What is Healthcare Fraud?

The Health Insurance Portability and Accountability Act (HIPAA), which was signed into law by President Bill Clinton in August 1996, established the Health Care Fraud and Abuse Program which was formed to combat misconduct in both the public and private sectors.  Since its enactment, the law has brought together federal, state and local law enforcement to investigate and combat health care fraud.  Following the initial passage of HIPAA in 1996, the federal government has become much more vigilant and aggressive when it comes to pursuing health care fraud (defined as conduct or schemes designed to cheat private or government health insurance programs) prosecutions.      

Healthcare fraud in the eyes of the government is no different than most other types of fraud.  At its core, it involves allegations of deceit and manipulation.  However, the difference in these types of cases is that prosecutions will often be more document intensive and proving intent will often turn on intricacies involving provision of healthcare services.  Given the significance of what is at risk for a physician or other licensed professional, the stakes are always high in these types of cases.

These are some of the most common schemes prosecuted by the government in healthcare fraud cases:

  • Government Health Insurance Fraud:  Medicare and Medicaid are both government administered health insurance programs.  Medicare provides health insurance for age eligible individuals while Medicare provides health insurance coverage for income eligible individuals. Allegations of fraud involving these programs generally take the form of claims that medical equipment manufacturers push their products on individuals who either do not need the products or never receive them.  Also, physicians are often accused of fraudulently billing these government programs by exaggerating services rendered (“upcoding”) or for services that were never actually rendered at all.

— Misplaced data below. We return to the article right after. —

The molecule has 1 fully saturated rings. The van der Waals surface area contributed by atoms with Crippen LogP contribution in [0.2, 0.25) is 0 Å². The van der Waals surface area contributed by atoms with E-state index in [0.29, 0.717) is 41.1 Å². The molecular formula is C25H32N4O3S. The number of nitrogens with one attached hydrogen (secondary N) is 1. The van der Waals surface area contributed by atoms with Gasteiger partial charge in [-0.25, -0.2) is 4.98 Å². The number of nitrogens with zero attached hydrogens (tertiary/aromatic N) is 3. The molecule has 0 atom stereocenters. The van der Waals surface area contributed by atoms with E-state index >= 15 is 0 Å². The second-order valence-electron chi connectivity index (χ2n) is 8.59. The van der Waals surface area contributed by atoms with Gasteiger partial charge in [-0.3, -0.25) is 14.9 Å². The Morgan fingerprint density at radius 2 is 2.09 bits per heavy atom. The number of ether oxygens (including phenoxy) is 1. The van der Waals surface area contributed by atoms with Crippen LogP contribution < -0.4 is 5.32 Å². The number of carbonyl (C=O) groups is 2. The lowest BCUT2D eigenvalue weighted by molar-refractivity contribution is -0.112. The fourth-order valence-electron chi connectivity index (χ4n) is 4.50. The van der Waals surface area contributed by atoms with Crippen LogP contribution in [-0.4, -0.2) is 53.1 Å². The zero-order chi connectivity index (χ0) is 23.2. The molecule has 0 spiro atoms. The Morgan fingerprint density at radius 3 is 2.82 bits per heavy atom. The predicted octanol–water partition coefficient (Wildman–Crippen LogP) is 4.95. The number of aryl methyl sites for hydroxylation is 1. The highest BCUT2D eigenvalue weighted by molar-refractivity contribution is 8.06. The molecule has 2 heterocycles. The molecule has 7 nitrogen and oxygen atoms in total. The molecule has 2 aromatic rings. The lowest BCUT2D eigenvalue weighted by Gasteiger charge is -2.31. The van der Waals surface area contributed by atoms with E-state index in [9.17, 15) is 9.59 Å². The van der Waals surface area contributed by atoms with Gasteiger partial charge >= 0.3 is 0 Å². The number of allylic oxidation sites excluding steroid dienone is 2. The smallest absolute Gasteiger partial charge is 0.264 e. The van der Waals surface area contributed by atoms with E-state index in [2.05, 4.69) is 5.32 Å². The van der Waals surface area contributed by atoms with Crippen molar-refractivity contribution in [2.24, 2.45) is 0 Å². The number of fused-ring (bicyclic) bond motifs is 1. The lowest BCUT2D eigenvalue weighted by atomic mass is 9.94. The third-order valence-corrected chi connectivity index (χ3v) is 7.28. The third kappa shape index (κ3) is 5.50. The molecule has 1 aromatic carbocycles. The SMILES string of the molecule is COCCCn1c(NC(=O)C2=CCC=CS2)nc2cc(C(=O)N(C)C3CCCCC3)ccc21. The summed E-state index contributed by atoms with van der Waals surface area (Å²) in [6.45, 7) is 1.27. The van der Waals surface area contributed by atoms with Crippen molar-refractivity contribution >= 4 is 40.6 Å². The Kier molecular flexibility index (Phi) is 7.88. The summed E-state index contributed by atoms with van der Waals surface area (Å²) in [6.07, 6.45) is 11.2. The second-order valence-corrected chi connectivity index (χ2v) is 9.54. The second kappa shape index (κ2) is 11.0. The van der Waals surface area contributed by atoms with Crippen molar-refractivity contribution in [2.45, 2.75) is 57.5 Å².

• Prescription Drug Fraud:  These types of schemes involve physicians overprescribing pain medications (“pill mills”) or, in more brazen cases, simply selling drugs on the open market for profit. 
  • Medical Equipment Fraud:  In these types of schemes, “free” products are offered to individuals.  The insurers are then billed for products that were not needed or never delivered.         
  • Rolling Lab Schemes:  Unnecessary and sometimes outright fake tests are given to individuals and then those tests are billed to insurers.    

How Is Healthcare Fraud Prosecuted?

As mentioned above, healthcare fraud is generally considered conduct or a scheme that is designed to cheat a government or private health insurance program.  There are a number of federal laws that target healthcare fraud which the government relies upon with regularity to pursue criminal charges. 

The main law which the government relies upon to pursue healthcare fraud charges is codified at 18 U.S.C. § 1347 and is plainly entitled “Health care fraud.”  Under this federal statute, a person that makes a false statement or a promise to defraud a health care program and who does so “knowingly or willfully” shall be guilty of a federal felony and can be punished by imprisonment of up to 10 years.  This is the most commonly used statute by federal prosecutors in pursuing healthcare fraud charges. 

When there are two or more defendants involved in a healthcare violation, the government can, and usually does, bring conspiracy charges under 18 U.S.C. § 1349. A conspiracy does not need to be successful nor does the goal of the conspiracy need to have been accomplished in order for the government to obtain a conviction.  The essence of a conspiracy charge is the agreement itself.  Thus, all the government needs to do to win a conspiracy charge is to prove there was an agreement to violate a healthcare fraud law.  A conviction under this statute can lead to a sentence of up to 10 years in prison.